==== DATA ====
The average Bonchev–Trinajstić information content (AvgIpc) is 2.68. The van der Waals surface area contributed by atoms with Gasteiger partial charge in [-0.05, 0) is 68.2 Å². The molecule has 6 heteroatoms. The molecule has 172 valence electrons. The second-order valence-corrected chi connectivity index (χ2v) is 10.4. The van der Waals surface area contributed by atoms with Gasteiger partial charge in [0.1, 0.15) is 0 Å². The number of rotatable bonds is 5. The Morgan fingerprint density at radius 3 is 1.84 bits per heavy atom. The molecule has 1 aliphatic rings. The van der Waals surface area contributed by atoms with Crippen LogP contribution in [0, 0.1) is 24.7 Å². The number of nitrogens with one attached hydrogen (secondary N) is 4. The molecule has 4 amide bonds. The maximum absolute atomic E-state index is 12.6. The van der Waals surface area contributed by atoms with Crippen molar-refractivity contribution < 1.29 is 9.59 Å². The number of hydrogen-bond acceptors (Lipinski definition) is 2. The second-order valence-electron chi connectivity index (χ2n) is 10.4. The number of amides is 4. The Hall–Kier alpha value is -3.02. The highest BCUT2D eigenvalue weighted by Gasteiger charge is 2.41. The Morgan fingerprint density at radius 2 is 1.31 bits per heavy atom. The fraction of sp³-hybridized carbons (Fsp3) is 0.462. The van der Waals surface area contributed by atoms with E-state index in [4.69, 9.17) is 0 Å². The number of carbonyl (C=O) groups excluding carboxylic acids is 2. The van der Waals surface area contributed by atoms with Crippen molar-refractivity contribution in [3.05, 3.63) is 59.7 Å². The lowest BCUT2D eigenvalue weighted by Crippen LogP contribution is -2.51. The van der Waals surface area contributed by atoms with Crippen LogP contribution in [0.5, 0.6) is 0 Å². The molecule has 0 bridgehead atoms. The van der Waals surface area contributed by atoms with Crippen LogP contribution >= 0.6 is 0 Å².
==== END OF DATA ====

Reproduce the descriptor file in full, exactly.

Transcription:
The average Bonchev–Trinajstić information content (AvgIpc) is 2.68. The van der Waals surface area contributed by atoms with Gasteiger partial charge in [-0.05, 0) is 68.2 Å². The molecule has 6 heteroatoms. The molecule has 172 valence electrons. The second-order valence-corrected chi connectivity index (χ2v) is 10.4. The van der Waals surface area contributed by atoms with Gasteiger partial charge in [0.1, 0.15) is 0 Å². The number of rotatable bonds is 5. The Morgan fingerprint density at radius 3 is 1.84 bits per heavy atom. The molecule has 1 aliphatic rings. The van der Waals surface area contributed by atoms with Crippen LogP contribution in [0, 0.1) is 24.7 Å². The number of nitrogens with one attached hydrogen (secondary N) is 4. The molecule has 4 amide bonds. The maximum absolute atomic E-state index is 12.6. The van der Waals surface area contributed by atoms with Crippen molar-refractivity contribution < 1.29 is 9.59 Å². The number of hydrogen-bond acceptors (Lipinski definition) is 2. The second-order valence-electron chi connectivity index (χ2n) is 10.4. The number of amides is 4. The Hall–Kier alpha value is -3.02. The highest BCUT2D eigenvalue weighted by Gasteiger charge is 2.41. The Morgan fingerprint density at radius 2 is 1.31 bits per heavy atom. The fraction of sp³-hybridized carbons (Fsp3) is 0.462. The van der Waals surface area contributed by atoms with E-state index in [4.69, 9.17) is 0 Å². The number of carbonyl (C=O) groups excluding carboxylic acids is 2. The van der Waals surface area contributed by atoms with Crippen molar-refractivity contribution in [3.05, 3.63) is 59.7 Å². The lowest BCUT2D eigenvalue weighted by Crippen LogP contribution is -2.51. The van der Waals surface area contributed by atoms with Crippen LogP contribution in [0.5, 0.6) is 0 Å². The molecule has 0 bridgehead atoms. The van der Waals surface area contributed by atoms with Crippen LogP contribution >= 0.6 is 0 Å².